Three Poems by Oisín Breen

These three poems by Oisín Breen examine the concept of individuated identity, belief, and the opportunity of change across non-linear time, from the standpoint that there is no single “I,” or “you,” instead, there is a collective of selves in each of us, which iterates into being, in action, thought, and love…

by: Oisín Breen

A Wish

you and I 
have spun worlds 
together, traversed 
the great deluge
and chosen 
to make this
our last life,
knowing mortality
as our greatest wish,
and yet we yearn
in this time of change.

I can not give myself a name.
I can not describe myself otherwise
Than as a structure of shards.

I can not act, not alone, 
Nor with others, for I am not 
Part of some greater whole.

I can understand only hunger
But I am also at pains to listen,
Not being content merely to speak,
A House of Fattened Duck

The walls here in my hut form a lattice of woven strips,
Though when I came here, the crumbling daub offered no protection
From the driving salt-heavy rain pulled from the nearby sea.

I came here with an exchange in mind, eager to trade, though alone, 
My fleshlust for pregnancy, my thirst for satiety, and my tumult
For the will to carry out one act of change.

Yet before I could follow the instructions I had learned to hear
In the infant scansions separating each gust of wind – your breath –
I had to make ready what would be my home for several months. 

Another lived here before me, long ago, but time took its toll on their dwelling.
The wattle had held. No fungus grew. No dampness found its footing. 
But the panels were widely holed, and their gaps illustrated minutes’ turn to years.

For weeks then, I sheltered best by covering holes with hard stapled sacks,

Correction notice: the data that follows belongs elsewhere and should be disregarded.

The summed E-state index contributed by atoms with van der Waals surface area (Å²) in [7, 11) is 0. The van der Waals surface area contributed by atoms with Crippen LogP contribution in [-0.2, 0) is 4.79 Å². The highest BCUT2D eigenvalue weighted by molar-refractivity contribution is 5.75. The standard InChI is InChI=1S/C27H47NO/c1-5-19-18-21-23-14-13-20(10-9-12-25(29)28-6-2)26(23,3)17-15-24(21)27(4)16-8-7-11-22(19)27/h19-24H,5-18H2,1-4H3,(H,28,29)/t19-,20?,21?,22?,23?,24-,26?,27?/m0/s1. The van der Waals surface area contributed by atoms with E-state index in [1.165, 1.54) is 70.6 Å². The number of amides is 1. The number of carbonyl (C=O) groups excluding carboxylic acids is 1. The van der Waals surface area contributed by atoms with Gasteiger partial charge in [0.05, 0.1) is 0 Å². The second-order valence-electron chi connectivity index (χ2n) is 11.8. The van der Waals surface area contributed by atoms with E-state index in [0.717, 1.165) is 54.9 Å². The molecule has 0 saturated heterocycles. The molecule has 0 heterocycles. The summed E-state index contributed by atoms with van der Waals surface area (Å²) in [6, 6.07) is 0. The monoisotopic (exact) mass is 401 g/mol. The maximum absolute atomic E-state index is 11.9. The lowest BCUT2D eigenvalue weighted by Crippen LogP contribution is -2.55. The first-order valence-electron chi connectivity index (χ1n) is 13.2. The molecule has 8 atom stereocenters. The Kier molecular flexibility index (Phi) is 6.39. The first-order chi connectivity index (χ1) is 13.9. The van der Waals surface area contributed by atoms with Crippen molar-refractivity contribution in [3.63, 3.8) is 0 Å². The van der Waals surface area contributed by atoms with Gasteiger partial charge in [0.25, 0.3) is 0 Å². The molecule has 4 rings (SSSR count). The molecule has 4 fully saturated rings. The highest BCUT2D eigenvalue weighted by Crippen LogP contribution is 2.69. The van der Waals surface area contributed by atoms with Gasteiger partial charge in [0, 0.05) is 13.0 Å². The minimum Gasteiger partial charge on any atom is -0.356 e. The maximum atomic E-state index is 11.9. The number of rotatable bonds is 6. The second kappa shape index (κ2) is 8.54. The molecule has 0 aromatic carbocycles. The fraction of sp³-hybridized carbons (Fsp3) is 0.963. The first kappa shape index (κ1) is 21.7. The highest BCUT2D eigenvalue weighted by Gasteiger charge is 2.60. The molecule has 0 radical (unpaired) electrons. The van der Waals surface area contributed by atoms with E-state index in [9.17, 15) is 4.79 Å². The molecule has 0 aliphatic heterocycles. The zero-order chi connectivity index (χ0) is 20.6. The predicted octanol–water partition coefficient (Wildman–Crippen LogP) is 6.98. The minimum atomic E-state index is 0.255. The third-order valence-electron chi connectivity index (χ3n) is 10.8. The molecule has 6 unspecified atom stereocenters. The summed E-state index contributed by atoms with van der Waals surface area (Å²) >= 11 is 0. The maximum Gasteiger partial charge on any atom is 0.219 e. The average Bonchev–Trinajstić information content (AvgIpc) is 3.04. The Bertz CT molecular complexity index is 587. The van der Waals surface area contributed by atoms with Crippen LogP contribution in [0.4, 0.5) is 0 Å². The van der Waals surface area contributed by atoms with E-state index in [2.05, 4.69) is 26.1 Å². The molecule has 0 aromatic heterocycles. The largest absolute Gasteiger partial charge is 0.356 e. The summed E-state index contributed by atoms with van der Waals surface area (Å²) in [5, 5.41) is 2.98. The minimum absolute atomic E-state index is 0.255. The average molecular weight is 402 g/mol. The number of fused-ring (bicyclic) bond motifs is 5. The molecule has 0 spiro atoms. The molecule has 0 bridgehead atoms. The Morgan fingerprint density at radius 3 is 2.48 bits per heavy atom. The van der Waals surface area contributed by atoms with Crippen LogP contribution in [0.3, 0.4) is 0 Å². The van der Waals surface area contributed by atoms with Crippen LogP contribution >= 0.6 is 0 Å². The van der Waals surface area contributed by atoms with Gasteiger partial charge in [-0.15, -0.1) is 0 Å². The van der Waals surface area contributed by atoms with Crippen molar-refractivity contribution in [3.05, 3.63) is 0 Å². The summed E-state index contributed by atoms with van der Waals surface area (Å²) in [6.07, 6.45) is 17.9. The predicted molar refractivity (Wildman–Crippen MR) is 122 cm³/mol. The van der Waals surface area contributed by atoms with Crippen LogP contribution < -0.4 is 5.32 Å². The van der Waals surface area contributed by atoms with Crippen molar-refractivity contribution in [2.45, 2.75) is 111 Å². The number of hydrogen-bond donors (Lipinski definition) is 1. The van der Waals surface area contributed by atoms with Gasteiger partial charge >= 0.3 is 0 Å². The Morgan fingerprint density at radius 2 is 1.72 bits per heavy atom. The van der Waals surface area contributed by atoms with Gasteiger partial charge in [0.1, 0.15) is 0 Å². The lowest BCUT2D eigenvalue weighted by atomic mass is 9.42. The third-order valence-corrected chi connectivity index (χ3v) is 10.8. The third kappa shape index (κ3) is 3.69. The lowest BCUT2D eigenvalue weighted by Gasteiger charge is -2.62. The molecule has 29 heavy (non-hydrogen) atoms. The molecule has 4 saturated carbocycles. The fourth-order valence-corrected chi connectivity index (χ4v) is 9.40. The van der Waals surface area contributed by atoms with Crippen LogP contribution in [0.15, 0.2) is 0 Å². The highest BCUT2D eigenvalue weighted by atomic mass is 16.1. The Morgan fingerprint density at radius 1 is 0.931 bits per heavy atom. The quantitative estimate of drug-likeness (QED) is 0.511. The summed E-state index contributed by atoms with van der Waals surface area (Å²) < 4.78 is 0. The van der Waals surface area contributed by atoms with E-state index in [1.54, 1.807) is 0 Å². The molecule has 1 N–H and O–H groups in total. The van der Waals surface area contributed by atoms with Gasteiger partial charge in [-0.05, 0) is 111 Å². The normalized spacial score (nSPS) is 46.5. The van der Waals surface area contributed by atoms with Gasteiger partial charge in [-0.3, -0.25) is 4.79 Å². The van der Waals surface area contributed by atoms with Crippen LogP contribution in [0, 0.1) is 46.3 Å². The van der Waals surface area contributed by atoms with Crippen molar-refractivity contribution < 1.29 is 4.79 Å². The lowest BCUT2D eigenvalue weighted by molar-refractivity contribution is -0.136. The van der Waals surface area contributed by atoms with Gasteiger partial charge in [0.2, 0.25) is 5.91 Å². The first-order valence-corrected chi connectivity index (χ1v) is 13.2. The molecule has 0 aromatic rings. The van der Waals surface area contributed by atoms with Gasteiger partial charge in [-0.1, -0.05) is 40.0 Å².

Living, briefly, in a polyethylene skin, and I powdered lime and gathered sand, 
And grew my hair long to use as cuttings, and readied for the spilling of blood.

Then, when the day came, I rose early to cross to the mainland by boat,
And bought a fattened duck to kill, drain, then eat, and when I cut its neck, 
I gathered its blood, mingling it with mine:

A mix of sacrifice and plenty that would soon serve my wind-shook cocoon
Both as barrier and as warden to my exchange of abundance for eternity,
And, as game flesh later passed my lips, I was pleased for this becoming.

Then, when morning came again, the new daub I made, and prayed:
Hold fast till Autumn. I applied it swiftly, too, in thick dollops,
My hands brown with wet slush, and I was happy, and ready to begin.

Irish poet, doctoral candidate, and journalist, Oisín Breen, a multiple Best of the Net nominee and Erbacce Prize finalist, is published in 112 journals in 22 countries, including in Agenda, North Dakota Quarterly, Books Ireland, About Place, Door is a Jar, Northern Gravy, Quadrant, Decomp, and The Tahoma Literary Review. Breen’s widely reviewed and highly praised second collection, Lilies on the Deathbed of Étaín will be reissued by Downingfield in October. It follows his critically well received debut, ‘Flowers, All Sorts, in Blossom…‘ (Dreich, 2020).

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